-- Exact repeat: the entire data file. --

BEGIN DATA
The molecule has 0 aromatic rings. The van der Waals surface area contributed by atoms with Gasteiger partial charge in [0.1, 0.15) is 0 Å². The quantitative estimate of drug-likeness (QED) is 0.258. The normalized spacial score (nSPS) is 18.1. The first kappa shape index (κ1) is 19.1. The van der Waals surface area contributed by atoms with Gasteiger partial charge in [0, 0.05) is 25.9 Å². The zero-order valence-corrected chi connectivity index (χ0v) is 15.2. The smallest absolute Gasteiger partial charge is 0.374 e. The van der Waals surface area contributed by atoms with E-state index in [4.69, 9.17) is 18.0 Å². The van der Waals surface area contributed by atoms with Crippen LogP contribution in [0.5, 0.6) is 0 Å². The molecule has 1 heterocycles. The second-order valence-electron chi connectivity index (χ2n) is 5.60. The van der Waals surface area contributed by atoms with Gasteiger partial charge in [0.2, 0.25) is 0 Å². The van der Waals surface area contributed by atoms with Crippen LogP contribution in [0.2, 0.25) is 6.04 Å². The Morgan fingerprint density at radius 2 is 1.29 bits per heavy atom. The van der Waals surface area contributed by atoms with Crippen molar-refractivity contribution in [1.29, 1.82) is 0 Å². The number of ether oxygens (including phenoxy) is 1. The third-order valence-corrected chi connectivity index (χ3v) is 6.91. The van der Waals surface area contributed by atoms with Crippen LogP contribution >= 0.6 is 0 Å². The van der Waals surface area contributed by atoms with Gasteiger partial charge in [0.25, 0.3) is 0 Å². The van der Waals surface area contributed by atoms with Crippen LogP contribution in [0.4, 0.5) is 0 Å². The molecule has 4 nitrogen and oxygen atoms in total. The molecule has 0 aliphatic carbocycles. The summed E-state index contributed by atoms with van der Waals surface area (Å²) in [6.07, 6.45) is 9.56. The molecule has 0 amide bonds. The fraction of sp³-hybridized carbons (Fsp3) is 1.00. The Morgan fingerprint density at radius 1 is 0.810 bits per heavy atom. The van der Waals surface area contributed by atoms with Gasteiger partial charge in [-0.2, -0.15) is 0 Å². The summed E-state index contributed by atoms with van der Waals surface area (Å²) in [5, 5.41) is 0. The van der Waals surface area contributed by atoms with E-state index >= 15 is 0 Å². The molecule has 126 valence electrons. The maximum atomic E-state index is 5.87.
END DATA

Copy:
The molecule has 0 aromatic rings. The van der Waals surface area contributed by atoms with Gasteiger partial charge in [0.1, 0.15) is 0 Å². The quantitative estimate of drug-likeness (QED) is 0.258. The normalized spacial score (nSPS) is 18.1. The first kappa shape index (κ1) is 19.1. The van der Waals surface area contributed by atoms with Gasteiger partial charge in [0, 0.05) is 25.9 Å². The zero-order valence-corrected chi connectivity index (χ0v) is 15.2. The smallest absolute Gasteiger partial charge is 0.374 e. The van der Waals surface area contributed by atoms with E-state index in [4.69, 9.17) is 18.0 Å². The van der Waals surface area contributed by atoms with Crippen LogP contribution in [0.5, 0.6) is 0 Å². The molecule has 1 heterocycles. The second-order valence-electron chi connectivity index (χ2n) is 5.60. The van der Waals surface area contributed by atoms with Gasteiger partial charge in [0.2, 0.25) is 0 Å². The van der Waals surface area contributed by atoms with Crippen LogP contribution in [0.2, 0.25) is 6.04 Å². The Morgan fingerprint density at radius 2 is 1.29 bits per heavy atom. The van der Waals surface area contributed by atoms with Crippen molar-refractivity contribution in [1.29, 1.82) is 0 Å². The number of ether oxygens (including phenoxy) is 1. The third-order valence-corrected chi connectivity index (χ3v) is 6.91. The van der Waals surface area contributed by atoms with Crippen LogP contribution >= 0.6 is 0 Å². The van der Waals surface area contributed by atoms with Gasteiger partial charge in [0.25, 0.3) is 0 Å². The van der Waals surface area contributed by atoms with Crippen LogP contribution in [0.4, 0.5) is 0 Å². The molecule has 4 nitrogen and oxygen atoms in total. The molecule has 0 aliphatic carbocycles. The summed E-state index contributed by atoms with van der Waals surface area (Å²) in [6.07, 6.45) is 9.56. The molecule has 0 amide bonds. The fraction of sp³-hybridized carbons (Fsp3) is 1.00. The Morgan fingerprint density at radius 1 is 0.810 bits per heavy atom. The van der Waals surface area contributed by atoms with Gasteiger partial charge in [-0.2, -0.15) is 0 Å². The summed E-state index contributed by atoms with van der Waals surface area (Å²) in [5, 5.41) is 0. The van der Waals surface area contributed by atoms with E-state index >= 15 is 0 Å². The molecule has 126 valence electrons. The maximum atomic E-state index is 5.87.